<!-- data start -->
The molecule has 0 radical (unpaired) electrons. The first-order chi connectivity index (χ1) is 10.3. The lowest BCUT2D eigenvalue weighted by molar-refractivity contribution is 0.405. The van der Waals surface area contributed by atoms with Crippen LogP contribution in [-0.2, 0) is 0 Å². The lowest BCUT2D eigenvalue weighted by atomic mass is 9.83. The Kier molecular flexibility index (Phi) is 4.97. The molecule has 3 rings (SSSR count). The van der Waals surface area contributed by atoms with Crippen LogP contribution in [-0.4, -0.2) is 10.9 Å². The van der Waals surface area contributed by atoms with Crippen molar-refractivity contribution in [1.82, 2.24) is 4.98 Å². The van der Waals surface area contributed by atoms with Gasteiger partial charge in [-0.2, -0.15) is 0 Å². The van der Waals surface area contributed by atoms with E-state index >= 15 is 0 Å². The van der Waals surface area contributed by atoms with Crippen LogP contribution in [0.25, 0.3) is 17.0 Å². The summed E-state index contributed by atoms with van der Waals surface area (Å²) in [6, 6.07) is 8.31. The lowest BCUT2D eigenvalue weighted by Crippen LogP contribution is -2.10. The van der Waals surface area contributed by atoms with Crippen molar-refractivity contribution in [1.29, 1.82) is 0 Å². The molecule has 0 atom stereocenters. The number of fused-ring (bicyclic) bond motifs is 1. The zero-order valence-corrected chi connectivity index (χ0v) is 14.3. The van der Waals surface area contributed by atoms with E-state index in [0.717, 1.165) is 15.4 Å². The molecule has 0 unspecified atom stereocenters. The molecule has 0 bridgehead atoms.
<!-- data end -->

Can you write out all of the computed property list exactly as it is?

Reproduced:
The molecule has 0 radical (unpaired) electrons. The first-order chi connectivity index (χ1) is 10.3. The lowest BCUT2D eigenvalue weighted by molar-refractivity contribution is 0.405. The van der Waals surface area contributed by atoms with Crippen LogP contribution in [-0.2, 0) is 0 Å². The lowest BCUT2D eigenvalue weighted by atomic mass is 9.83. The Kier molecular flexibility index (Phi) is 4.97. The molecule has 3 rings (SSSR count). The van der Waals surface area contributed by atoms with Crippen LogP contribution in [-0.4, -0.2) is 10.9 Å². The van der Waals surface area contributed by atoms with Crippen molar-refractivity contribution in [1.82, 2.24) is 4.98 Å². The van der Waals surface area contributed by atoms with Gasteiger partial charge in [-0.2, -0.15) is 0 Å². The van der Waals surface area contributed by atoms with E-state index >= 15 is 0 Å². The van der Waals surface area contributed by atoms with Crippen LogP contribution in [0.25, 0.3) is 17.0 Å². The summed E-state index contributed by atoms with van der Waals surface area (Å²) in [6, 6.07) is 8.31. The lowest BCUT2D eigenvalue weighted by Crippen LogP contribution is -2.10. The van der Waals surface area contributed by atoms with Crippen molar-refractivity contribution in [1.29, 1.82) is 0 Å². The molecule has 0 atom stereocenters. The number of fused-ring (bicyclic) bond motifs is 1. The zero-order valence-corrected chi connectivity index (χ0v) is 14.3. The van der Waals surface area contributed by atoms with E-state index in [0.717, 1.165) is 15.4 Å². The molecule has 0 unspecified atom stereocenters. The molecule has 0 bridgehead atoms.